Perhaps the most interesting of all the proposed new methods of space travel that Scientists are working on is developing an interstellar spacecraft engine using antimatter. What is antimatter? Well, it’s exactly what you might think it is – the opposite of normal matter, of which the majority of our universe is made.  Until just recently, the presence of antimatter in our universe was considered to be only theoretical, but in 1928 British physicist Paul A. M.Dirac proposed a new theory and a new paradigm was born revising Einstein’s famous equation <strong>E=mc²</strong>.


When antimatter comes into contact with normal matter, these equal but opposite particles collide to produce an explosion emitting pure radiation, which travels out of the point of the explosion at the speed of light. Both particles that created the explosion are completely annihilated, leaving behind other subatomic particles. The explosion that occurs when antimatter and matter interact transfers the entire mass of both objects into energy. Scientists believe that this energy is more powerful than any that can be generated by other propulsion methods.

So, why haven’t we built a matter-antimatter reaction engine? The problem with developing antimatter propulsion is that there is a lack of antimatter existing in the universe. If there were equal amounts of matter and antimatter, we would likely see these reactions around us. Since antimatter doesn’t exist around us, we don’t see the light that would result from it colliding with matter.

It is possible that particles outnumbered anti-particles at the time of the Big Bang. As stated above, the collision of particles and anti-particles destroys both. And because there may have been more particles in the universe to start with, those are all that’s left.  However, scientists discovered a possible deposit of antimatter near the centre of the galaxy in 1977. If that does exist, it would mean that antimatter exists naturally, and the need to make our own antimatter would be eliminated.

For now, we will have to create our own antimatter. Luckily, there is technology available to create antimatter through the use of high-energy particle colliders, also called “atom smashers.” Atom smashers, like CERN, are large tunnels lined with powerful super magnets that circle around to propel atoms at near-light speeds. When an atom is sent through this accelerator, it slams into a target, creating particles. Some of these particles are antiparticles that are separated out by the magnetic field. These high-energy particle accelerators only produce one or two picograms of antiprotons each year. A picogram is a trillionth of a gram. All of the antiprotons produced at CERN in one year would be enough to light a 100-watt electric light bulb for three seconds. It will take tons of antiprotons to travel to interstellar destinations.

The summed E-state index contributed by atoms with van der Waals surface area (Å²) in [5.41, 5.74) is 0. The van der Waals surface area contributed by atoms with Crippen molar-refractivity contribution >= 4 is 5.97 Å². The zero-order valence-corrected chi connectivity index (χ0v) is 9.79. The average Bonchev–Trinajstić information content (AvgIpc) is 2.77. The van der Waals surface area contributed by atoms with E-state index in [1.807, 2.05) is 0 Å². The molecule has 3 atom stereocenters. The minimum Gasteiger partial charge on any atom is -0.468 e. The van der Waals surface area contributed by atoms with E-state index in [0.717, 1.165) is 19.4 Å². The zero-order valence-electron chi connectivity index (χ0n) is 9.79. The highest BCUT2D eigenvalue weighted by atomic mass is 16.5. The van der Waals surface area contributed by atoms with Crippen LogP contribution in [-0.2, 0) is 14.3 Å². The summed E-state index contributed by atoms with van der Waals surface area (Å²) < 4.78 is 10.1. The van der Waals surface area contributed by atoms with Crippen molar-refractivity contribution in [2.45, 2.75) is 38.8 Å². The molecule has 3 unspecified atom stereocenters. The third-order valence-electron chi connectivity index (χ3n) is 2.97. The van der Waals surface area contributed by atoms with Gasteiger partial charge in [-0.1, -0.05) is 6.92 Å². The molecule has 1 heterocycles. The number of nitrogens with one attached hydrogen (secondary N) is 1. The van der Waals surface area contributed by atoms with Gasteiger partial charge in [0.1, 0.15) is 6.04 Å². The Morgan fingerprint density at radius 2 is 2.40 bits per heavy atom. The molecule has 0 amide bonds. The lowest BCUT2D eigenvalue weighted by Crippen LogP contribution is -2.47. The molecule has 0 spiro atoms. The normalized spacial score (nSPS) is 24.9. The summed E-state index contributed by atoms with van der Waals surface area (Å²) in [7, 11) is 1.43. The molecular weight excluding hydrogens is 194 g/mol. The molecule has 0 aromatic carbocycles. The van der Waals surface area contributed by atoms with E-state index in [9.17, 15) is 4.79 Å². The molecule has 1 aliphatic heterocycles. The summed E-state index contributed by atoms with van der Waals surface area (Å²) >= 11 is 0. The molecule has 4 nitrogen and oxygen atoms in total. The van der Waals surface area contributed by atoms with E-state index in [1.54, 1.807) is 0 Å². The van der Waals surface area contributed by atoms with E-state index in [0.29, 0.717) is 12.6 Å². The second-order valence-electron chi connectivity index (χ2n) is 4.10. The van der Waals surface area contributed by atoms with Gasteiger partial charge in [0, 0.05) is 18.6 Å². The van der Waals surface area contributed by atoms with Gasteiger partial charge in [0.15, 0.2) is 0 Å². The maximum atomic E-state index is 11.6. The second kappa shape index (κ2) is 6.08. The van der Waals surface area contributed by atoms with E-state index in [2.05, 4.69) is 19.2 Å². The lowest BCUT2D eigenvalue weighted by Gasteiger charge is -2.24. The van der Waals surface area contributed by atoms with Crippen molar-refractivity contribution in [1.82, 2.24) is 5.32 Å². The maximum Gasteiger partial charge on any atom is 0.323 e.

So you can see that there are problems with producing antimatter. But if it can be made, an antimatter engine will take us far beyond our solar system and let us reach nearby stars in a fraction of the time it would take a spacecraft propelled by a liquid hydrogen-engine like the ones currently used.


So there we are, electromagnets, light, fusion or anti-matter may lead to great developments in space travel. Technology is growing exponentially.  When you think of it the first working airplane was invented, designed, made, and flown by the Wright brothers, Wilbur and Orville Wright in 1903. A 12-horsepower water-cooled engine supplied the power to the two propellers. When the motorcar was first seen on our roads in the late 1800’s someone walked in front of it waving a red flag! Since then we have developed jet propelled aircraft, beaten the sound barrier, sent men to the moon and constructed a manned space satellite orbiting the earth. In the last 100 years science and technology has taken giant leaps and new inventions are developing at a faster and faster rate.


So in the next hundred years there is a possibility that we may develop a fast method of space travel.  We may discover some forms of life on far away planets and who knows we may find some form of intelligent life.  But are we ready for this? The Altairians in my book “The Grail of the Unicorn planet” are in effect aliens and they describe Earth as a primitive planet. Life is not exactly harmonious here, with wars, squabbling politicians, natural disasters, and global warming. We humans are hardly exemplary so would aliens even want to be our friends?   Another thought is that they may be a threat to us.  But I am ever an optimist and I like to think that aliens would be benevolent and perhaps help us to grow.